A number of standard electrode potentials, depending on the reaction under study,[17] are reported for indium, reflecting the decreased stability of the +3 oxidation state:[11]

In2+ + e⇌ In+E0 = −0.40 V
In3+ + e⇌ In2+E0 = −0.49 V
In3+ + 2 e⇌ In+E0 = −0.443 V
In3+ + 3 e⇌ InE0 = −0.3382 V
In+ + e⇌ InE0 = −0.14 V

Indium metal does not react with water, but it is oxidized by stronger oxidizing agents such as halogens to give indium(III) compounds. It does not form a boride, silicide, or carbide, and the hydride InH3 has at best a transitory existence in ethereal solutions at low temperatures, being unstable enough to spontaneously polymerize without coordination.[15] Indium is rather basic in aqueous solution, showing only slight amphoteric characteristics, and unlike its lighter homologs aluminium and gallium, it is insoluble in aqueous alkaline solutions.[18]


Indium has 39 known isotopes, ranging in mass number from 97 to 135. Only two isotopes occur naturally as primordial nuclides: indium-113, the only stable isotope, and indium-115, which has a half-life of 4.41×1014 years, four orders of magnitude greater than the age of the Universe and nearly 30,000 times greater than that of natural thorium.[19] The half-life of 115In is very long because the beta decay to 115Sn is spin-forbidden.[20] Indium-115 makes up 95.7% of all indium. Indium is one of three known elements (the others being tellurium and rhenium) of which the stable isotope is less abundant in nature than the long-lived primordial radioisotopes.[21]

The stablest artificial isotope is indium-111, with a half-life of approximately 2.8 days. All other isotopes have half-lives shorter than 5 hours. Indium also has 47 meta states, among which indium-114m1 (half-life about 49.51 days) is the most stable, more stable than the ground state of any indium isotope other than the primordial. All decay by isomeric transition. The indium isotopes lighter than 115In predominantly decay through electron capture or positron emission to form cadmium isotopes, while the other indium isotopes from 115In and greater predominantly decay through beta-minus decay to form tin isotopes.[19]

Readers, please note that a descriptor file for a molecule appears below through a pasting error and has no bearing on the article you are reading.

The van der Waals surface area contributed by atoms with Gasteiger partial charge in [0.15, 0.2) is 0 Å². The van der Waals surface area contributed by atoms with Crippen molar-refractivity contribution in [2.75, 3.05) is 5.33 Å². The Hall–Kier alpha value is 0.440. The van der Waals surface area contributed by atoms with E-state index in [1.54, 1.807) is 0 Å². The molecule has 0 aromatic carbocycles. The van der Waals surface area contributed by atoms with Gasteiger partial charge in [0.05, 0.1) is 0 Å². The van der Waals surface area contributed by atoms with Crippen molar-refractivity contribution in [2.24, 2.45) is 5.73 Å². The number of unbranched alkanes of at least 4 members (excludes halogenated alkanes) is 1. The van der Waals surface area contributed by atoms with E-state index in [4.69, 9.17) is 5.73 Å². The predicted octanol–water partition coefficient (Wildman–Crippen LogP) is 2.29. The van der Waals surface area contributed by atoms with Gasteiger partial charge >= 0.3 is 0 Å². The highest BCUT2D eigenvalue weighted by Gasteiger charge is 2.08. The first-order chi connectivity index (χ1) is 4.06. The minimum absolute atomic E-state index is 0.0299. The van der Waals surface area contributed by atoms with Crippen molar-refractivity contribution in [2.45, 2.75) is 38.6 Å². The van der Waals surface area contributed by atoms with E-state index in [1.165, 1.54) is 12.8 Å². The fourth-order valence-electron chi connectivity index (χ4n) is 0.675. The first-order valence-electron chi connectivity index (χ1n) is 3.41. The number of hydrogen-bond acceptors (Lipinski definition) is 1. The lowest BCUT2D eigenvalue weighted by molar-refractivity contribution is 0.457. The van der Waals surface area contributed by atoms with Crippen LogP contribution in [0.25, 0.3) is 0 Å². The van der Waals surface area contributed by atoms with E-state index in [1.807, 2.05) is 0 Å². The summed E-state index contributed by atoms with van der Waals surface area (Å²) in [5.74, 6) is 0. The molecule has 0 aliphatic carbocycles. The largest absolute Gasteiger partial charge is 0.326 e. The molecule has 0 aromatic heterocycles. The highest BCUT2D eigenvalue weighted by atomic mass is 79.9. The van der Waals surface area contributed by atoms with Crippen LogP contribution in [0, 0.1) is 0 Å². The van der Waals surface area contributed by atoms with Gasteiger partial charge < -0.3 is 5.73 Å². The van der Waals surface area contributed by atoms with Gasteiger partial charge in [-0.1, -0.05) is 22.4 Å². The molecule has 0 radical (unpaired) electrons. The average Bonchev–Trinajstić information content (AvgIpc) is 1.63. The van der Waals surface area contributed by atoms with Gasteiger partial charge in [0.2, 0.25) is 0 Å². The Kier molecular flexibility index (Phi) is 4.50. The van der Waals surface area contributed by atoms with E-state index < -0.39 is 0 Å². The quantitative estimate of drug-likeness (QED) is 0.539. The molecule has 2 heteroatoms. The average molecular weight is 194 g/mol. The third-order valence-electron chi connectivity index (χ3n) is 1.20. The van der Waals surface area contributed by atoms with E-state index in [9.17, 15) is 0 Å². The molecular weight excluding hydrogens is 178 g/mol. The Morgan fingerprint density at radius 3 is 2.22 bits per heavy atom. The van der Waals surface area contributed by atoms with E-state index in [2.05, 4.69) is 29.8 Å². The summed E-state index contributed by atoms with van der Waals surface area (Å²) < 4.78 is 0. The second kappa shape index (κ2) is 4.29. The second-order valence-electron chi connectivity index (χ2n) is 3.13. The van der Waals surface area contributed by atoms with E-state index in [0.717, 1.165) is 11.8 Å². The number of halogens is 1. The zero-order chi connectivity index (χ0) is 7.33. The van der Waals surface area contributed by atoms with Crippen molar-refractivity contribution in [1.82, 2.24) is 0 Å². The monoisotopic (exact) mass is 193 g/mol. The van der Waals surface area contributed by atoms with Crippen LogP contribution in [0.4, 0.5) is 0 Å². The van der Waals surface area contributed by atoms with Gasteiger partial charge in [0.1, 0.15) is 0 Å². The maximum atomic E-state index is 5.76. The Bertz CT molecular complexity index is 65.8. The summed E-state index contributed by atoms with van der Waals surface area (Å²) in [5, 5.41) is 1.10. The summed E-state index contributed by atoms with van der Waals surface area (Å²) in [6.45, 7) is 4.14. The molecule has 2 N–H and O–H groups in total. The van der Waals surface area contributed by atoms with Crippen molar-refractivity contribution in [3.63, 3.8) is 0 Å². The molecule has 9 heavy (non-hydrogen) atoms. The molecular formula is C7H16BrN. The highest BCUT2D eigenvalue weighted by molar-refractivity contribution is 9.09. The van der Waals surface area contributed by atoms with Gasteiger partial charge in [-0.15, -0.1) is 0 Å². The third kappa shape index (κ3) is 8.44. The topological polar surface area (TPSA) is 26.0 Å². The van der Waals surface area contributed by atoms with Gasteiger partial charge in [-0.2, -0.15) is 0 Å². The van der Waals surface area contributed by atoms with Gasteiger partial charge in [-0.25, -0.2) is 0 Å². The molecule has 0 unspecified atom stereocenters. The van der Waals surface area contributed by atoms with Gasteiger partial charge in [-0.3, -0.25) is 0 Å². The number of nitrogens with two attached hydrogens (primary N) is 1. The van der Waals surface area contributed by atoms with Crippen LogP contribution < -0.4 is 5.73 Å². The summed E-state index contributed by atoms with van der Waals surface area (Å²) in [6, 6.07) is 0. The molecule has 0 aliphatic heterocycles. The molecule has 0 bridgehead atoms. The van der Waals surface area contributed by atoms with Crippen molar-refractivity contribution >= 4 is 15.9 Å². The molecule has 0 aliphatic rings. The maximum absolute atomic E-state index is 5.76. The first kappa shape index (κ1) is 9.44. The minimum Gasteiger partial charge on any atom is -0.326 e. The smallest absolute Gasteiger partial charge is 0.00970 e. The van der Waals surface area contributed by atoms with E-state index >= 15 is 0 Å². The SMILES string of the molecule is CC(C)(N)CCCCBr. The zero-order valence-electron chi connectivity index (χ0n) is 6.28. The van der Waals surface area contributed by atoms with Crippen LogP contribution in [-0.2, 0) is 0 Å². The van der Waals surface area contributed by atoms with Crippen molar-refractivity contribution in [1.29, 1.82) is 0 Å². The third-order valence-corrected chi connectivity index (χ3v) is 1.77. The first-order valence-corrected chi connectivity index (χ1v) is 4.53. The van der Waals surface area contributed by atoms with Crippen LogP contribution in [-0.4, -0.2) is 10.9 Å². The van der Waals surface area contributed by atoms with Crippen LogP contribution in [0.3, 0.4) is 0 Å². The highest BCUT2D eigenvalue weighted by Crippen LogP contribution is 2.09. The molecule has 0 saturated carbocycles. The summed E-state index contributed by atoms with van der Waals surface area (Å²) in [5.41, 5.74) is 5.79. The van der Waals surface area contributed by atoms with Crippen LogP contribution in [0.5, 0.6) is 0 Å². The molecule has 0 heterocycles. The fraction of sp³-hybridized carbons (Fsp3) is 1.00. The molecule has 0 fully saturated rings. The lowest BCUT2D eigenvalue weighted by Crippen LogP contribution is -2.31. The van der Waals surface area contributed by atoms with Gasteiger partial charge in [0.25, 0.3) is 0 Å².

InCl3 (structure pictured) is a common compound of indium.

Indium(III) oxide, In2O3, forms when indium metal is burned in air or when the hydroxide or nitrate is heated.[22] In2O3 adopts a structure like alumina and is amphoteric, that is able to react with both acids and bases. Indium reacts with water to reproduce soluble indium(III) hydroxide, which is also amphoteric; with alkalis to produce indates(III); and with acids to produce indium(III) salts:

In(OH)3 + 3 HCl → InCl3 + 3 H2O

The analogous sesquichalcogenides with sulfur, selenium, and tellurium are also known.[23] Indium forms the expected trihalides. Chlorination, bromination, and iodination of In produce colorless InCl3, InBr3, and yellow InI3. The compounds are Lewis acids, somewhat akin to the better known aluminium trihalides. Again like the related aluminium compound, InF3 is polymeric.[24]

Direct reaction of indium with the pnictogens produces the gray or semimetallic III–V semiconductors. Many of them slowly decompose in moist air, necessitating careful storage of semiconductor compounds to prevent contact with the atmosphere. Indium nitride is readily attacked by acids and alkalis.[25]